There are plenty of felony conviction consequences out there, some that go way beyond incarceration. It seems that even though you've paid you debt to society, you cannot seem to catch a break. While felony conviction consequences vary greatly, there are some basics that you should know about. Let's take a look at a few of the felony conviction consequences that will impact your life.
Generally, felony conviction consequences carry an incarceration term of one year or longer, but it's not impossible to get less than a year of incarceration, in some fairly rare instances. The minimum standard is typically one year or greater. Keep in mind that the terms of incarceration can vary a lot. In fact, spending the rest of your life in prison is not impossible. The incredibly long sentence makes this one of the more severe felony conviction consequences out there.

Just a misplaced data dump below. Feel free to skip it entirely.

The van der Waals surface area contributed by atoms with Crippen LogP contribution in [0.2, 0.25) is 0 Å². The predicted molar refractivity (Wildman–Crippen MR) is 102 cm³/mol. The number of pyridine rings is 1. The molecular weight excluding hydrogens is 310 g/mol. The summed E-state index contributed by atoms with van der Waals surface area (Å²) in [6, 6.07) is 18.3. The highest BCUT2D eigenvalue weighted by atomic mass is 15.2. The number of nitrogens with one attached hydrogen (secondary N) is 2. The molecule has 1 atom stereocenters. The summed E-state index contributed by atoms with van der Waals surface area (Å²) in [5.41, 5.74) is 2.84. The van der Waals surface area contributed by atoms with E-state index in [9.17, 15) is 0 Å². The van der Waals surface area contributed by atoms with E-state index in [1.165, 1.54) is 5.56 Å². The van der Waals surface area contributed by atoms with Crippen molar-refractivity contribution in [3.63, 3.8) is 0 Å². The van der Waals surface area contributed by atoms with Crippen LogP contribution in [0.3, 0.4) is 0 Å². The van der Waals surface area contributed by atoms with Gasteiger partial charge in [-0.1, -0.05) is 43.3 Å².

Often called probation or parole, extended supervision can last for years, limiting your freedoms. In fact, it can span decades, not just years in some cases. While on extended supervision, you may have a curfew, people you are not allowed contact with, and no drinking clauses. It's one the more long lasting felony conviction consequences. Failure to follow the rules can land you back in prison.
Felony conviction consequences include the loss of the right to own a firearm. While this may not be a big deal to some, it is a completely legal and legitimate loss of constitutional rights. Felony conviction consequences can be severe enough for the loss of many other rights as well. Felons in possession of a firearm face more charges, which as you can likely guess, are typically felonies. The loss of the right to bear arms is one of the most severe felony conviction consequences out there.